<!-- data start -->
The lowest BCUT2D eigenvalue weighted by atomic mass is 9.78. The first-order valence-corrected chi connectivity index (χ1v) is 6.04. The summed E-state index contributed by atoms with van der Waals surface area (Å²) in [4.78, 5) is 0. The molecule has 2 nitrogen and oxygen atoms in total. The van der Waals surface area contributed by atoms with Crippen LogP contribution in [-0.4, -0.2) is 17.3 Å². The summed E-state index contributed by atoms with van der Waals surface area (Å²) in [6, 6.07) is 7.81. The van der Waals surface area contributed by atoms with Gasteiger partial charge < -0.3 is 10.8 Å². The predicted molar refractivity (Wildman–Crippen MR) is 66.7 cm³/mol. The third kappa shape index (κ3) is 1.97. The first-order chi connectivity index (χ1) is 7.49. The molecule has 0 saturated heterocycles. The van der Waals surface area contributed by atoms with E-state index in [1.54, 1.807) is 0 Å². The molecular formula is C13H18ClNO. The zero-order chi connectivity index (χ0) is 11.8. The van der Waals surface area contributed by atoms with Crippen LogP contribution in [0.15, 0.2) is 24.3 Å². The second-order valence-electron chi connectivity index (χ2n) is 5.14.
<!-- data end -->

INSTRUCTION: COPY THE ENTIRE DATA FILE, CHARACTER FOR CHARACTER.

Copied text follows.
The lowest BCUT2D eigenvalue weighted by atomic mass is 9.78. The first-order valence-corrected chi connectivity index (χ1v) is 6.04. The summed E-state index contributed by atoms with van der Waals surface area (Å²) in [4.78, 5) is 0. The molecule has 2 nitrogen and oxygen atoms in total. The van der Waals surface area contributed by atoms with Crippen LogP contribution in [-0.4, -0.2) is 17.3 Å². The summed E-state index contributed by atoms with van der Waals surface area (Å²) in [6, 6.07) is 7.81. The van der Waals surface area contributed by atoms with Gasteiger partial charge < -0.3 is 10.8 Å². The predicted molar refractivity (Wildman–Crippen MR) is 66.7 cm³/mol. The third kappa shape index (κ3) is 1.97. The first-order chi connectivity index (χ1) is 7.49. The molecule has 0 saturated heterocycles. The van der Waals surface area contributed by atoms with E-state index in [1.54, 1.807) is 0 Å². The molecular formula is C13H18ClNO. The zero-order chi connectivity index (χ0) is 11.8. The van der Waals surface area contributed by atoms with Crippen LogP contribution in [0.15, 0.2) is 24.3 Å². The second-order valence-electron chi connectivity index (χ2n) is 5.14.